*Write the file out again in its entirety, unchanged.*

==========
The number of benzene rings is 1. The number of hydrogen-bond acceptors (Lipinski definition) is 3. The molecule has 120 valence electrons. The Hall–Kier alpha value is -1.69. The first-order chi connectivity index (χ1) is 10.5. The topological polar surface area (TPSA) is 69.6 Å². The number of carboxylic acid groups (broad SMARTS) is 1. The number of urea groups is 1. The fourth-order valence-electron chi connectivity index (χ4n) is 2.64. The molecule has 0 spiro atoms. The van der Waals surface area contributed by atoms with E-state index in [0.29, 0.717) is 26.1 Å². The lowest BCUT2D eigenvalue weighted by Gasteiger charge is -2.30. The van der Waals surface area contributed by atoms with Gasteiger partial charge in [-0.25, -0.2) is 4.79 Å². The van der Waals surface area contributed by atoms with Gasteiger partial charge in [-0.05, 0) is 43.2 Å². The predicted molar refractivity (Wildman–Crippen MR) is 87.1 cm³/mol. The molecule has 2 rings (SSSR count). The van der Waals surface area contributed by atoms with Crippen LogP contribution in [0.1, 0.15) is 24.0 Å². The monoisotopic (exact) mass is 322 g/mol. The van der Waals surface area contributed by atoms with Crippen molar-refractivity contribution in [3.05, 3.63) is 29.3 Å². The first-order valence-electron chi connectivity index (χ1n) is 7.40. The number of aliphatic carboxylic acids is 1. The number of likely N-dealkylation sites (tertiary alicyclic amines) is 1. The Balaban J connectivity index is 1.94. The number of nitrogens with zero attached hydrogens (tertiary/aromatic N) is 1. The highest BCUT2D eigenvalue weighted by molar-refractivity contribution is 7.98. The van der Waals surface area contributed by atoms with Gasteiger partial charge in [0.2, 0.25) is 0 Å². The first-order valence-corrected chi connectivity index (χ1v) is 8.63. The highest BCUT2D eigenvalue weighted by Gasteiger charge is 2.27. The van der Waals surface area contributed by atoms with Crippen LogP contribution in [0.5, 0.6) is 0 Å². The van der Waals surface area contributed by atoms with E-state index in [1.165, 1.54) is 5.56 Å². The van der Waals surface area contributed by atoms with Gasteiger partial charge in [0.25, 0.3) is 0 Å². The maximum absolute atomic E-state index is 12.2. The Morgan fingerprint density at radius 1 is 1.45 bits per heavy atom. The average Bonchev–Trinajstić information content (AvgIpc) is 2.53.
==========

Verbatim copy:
The number of benzene rings is 1. The number of hydrogen-bond acceptors (Lipinski definition) is 3. The molecule has 120 valence electrons. The Hall–Kier alpha value is -1.69. The first-order chi connectivity index (χ1) is 10.5. The topological polar surface area (TPSA) is 69.6 Å². The number of carboxylic acid groups (broad SMARTS) is 1. The number of urea groups is 1. The fourth-order valence-electron chi connectivity index (χ4n) is 2.64. The molecule has 0 spiro atoms. The van der Waals surface area contributed by atoms with E-state index in [0.29, 0.717) is 26.1 Å². The lowest BCUT2D eigenvalue weighted by Gasteiger charge is -2.30. The van der Waals surface area contributed by atoms with Gasteiger partial charge in [-0.25, -0.2) is 4.79 Å². The van der Waals surface area contributed by atoms with Gasteiger partial charge in [-0.05, 0) is 43.2 Å². The predicted molar refractivity (Wildman–Crippen MR) is 87.1 cm³/mol. The molecule has 2 rings (SSSR count). The van der Waals surface area contributed by atoms with Crippen LogP contribution in [0.1, 0.15) is 24.0 Å². The monoisotopic (exact) mass is 322 g/mol. The van der Waals surface area contributed by atoms with Crippen molar-refractivity contribution in [3.05, 3.63) is 29.3 Å². The first-order valence-electron chi connectivity index (χ1n) is 7.40. The number of aliphatic carboxylic acids is 1. The number of likely N-dealkylation sites (tertiary alicyclic amines) is 1. The Balaban J connectivity index is 1.94. The number of nitrogens with zero attached hydrogens (tertiary/aromatic N) is 1. The highest BCUT2D eigenvalue weighted by molar-refractivity contribution is 7.98. The van der Waals surface area contributed by atoms with Gasteiger partial charge in [0.2, 0.25) is 0 Å². The first-order valence-corrected chi connectivity index (χ1v) is 8.63. The highest BCUT2D eigenvalue weighted by Gasteiger charge is 2.27. The van der Waals surface area contributed by atoms with Crippen LogP contribution in [0.5, 0.6) is 0 Å². The van der Waals surface area contributed by atoms with E-state index in [1.165, 1.54) is 5.56 Å². The van der Waals surface area contributed by atoms with Gasteiger partial charge in [0.25, 0.3) is 0 Å². The maximum absolute atomic E-state index is 12.2. The Morgan fingerprint density at radius 1 is 1.45 bits per heavy atom. The average Bonchev–Trinajstić information content (AvgIpc) is 2.53.